Thanks to growing digital adoption in India, core digital sectors such as IT and business process management (IT-BPM), digital communication services, and electronics manufacturing could account for 8-10 per cent of GDP by 2025, up from 7 per cent in 2017-18, noted a new report by McKinsey Global Institute.
Newly digitizing sectors (including agriculture, education, energy, financial services, healthcare, logistics, and retail) as well as digital applications in government services and labour markets could each create $10 billion to $150 billion of incremental economic value in the same period.
Some 60 million to 65 million jobs could be created by the productivity surge by 2025, although redeployment will be essential to help the 40 million to 45 million workers whose jobs will likely be displaced or transformed by digital technologies, based on McKinsey estimates, said Anu Madgavkar, senior fellow of the McKinsey Global Institute, co-author of the report. The value of the digital sector can improve from $170 billion at present to almost $435 billion during the same period.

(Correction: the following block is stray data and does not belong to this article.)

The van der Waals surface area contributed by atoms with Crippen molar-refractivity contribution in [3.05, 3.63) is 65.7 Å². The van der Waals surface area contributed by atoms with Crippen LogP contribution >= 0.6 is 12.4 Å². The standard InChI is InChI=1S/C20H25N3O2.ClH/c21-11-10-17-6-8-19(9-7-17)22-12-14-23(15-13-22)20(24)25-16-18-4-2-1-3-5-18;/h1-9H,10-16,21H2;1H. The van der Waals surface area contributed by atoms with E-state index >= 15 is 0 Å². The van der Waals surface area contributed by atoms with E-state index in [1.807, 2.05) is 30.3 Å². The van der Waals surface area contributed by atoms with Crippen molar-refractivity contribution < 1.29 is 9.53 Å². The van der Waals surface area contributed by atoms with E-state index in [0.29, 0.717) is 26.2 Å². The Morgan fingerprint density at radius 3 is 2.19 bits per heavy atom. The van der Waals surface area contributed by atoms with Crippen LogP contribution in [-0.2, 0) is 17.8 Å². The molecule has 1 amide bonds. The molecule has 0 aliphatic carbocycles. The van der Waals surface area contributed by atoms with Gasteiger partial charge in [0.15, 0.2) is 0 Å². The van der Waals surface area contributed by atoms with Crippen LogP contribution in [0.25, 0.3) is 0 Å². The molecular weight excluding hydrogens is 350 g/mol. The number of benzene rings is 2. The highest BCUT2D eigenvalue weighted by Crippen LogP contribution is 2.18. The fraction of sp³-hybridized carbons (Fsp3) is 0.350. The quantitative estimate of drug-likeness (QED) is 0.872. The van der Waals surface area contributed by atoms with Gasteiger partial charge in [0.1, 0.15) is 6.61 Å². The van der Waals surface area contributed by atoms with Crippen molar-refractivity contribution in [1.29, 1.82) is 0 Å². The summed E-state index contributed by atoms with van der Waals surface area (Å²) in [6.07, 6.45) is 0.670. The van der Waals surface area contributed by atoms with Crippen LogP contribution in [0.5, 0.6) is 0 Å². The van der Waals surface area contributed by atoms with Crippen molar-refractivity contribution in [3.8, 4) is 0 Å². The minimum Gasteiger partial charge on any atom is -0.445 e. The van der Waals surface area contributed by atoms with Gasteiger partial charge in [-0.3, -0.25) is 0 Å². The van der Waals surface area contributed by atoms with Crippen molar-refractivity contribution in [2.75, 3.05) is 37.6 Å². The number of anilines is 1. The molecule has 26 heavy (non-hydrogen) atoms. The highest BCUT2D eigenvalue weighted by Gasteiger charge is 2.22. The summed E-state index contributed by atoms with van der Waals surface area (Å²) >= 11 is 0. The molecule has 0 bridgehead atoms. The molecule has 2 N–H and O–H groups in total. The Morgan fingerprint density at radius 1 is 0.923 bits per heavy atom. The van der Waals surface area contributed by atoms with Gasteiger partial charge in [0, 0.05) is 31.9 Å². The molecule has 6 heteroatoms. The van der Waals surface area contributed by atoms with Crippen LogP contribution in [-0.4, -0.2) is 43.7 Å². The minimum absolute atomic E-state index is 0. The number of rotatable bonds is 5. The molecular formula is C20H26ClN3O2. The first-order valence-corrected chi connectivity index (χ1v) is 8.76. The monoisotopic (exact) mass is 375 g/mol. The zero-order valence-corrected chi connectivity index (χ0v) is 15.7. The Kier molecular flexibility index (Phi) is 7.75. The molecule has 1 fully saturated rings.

”On the consumer side the digital progress has been dramatic across internet usage. Interestingly, the low income states are doing very well to catch up with the states leading this growth. Seven out of top ten fastest growing states are those with lower average per capita income.,"Madgavkar told Business Standard.
She noted that these states are accounting for almost 130 million new internet subscription in the country, due to lower cost and better internet infrastructure. The report found that among the 30 top and fastest growing digital economies in the world, India is second only to Indonesia. India’s score rose by 90 per cent between 2014 and 2017 while Indonesia grew 99 per cent.
India is one of the largest and fastest-growing markets for digital consumers, with 560 million internet subscribers in 2018, second only to China. Indian mobile data users consume 8.3 gigabits (GB) of data each month on average, compared with 5.5 GB for mobile users in China and somewhere in the range of 8.0 to 8.5 GB in South Korea, an advanced digital economy.
“India needs to address the uneven digital growth across businesses to ensure that this growth continues at scale and firm size is not always a differentiator., “ she added. While large firms are far ahead in digital areas requiring large investments like making sales through their own website, small businesses are leapfrogging ahead of large ones in other areas, including acceptance of digital payments and the use of social media and video conferencing to reach and support customers.